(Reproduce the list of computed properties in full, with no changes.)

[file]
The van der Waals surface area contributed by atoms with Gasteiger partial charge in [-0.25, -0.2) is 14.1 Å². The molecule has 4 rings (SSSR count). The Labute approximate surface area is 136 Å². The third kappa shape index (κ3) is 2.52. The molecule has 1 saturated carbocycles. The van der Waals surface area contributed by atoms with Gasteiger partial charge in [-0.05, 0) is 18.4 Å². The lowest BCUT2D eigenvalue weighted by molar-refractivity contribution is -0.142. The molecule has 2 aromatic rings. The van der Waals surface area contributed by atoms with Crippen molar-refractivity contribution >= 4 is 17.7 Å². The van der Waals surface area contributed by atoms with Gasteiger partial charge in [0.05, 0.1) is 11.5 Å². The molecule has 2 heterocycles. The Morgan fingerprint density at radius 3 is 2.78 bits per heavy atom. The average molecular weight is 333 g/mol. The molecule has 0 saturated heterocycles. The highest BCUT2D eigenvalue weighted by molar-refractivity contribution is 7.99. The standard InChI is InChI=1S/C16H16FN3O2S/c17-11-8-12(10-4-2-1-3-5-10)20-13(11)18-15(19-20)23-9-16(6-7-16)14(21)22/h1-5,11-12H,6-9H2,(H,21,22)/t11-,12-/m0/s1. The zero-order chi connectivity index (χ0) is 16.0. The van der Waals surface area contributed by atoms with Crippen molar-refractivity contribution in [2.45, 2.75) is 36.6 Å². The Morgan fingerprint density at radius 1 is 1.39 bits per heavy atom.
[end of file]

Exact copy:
The van der Waals surface area contributed by atoms with Gasteiger partial charge in [-0.25, -0.2) is 14.1 Å². The molecule has 4 rings (SSSR count). The Labute approximate surface area is 136 Å². The third kappa shape index (κ3) is 2.52. The molecule has 1 saturated carbocycles. The van der Waals surface area contributed by atoms with Gasteiger partial charge in [-0.05, 0) is 18.4 Å². The lowest BCUT2D eigenvalue weighted by molar-refractivity contribution is -0.142. The molecule has 2 aromatic rings. The van der Waals surface area contributed by atoms with Crippen molar-refractivity contribution >= 4 is 17.7 Å². The van der Waals surface area contributed by atoms with Gasteiger partial charge in [0.05, 0.1) is 11.5 Å². The molecule has 2 heterocycles. The Morgan fingerprint density at radius 3 is 2.78 bits per heavy atom. The average molecular weight is 333 g/mol. The molecule has 0 saturated heterocycles. The highest BCUT2D eigenvalue weighted by molar-refractivity contribution is 7.99. The standard InChI is InChI=1S/C16H16FN3O2S/c17-11-8-12(10-4-2-1-3-5-10)20-13(11)18-15(19-20)23-9-16(6-7-16)14(21)22/h1-5,11-12H,6-9H2,(H,21,22)/t11-,12-/m0/s1. The zero-order chi connectivity index (χ0) is 16.0. The van der Waals surface area contributed by atoms with Crippen molar-refractivity contribution in [2.45, 2.75) is 36.6 Å². The Morgan fingerprint density at radius 1 is 1.39 bits per heavy atom.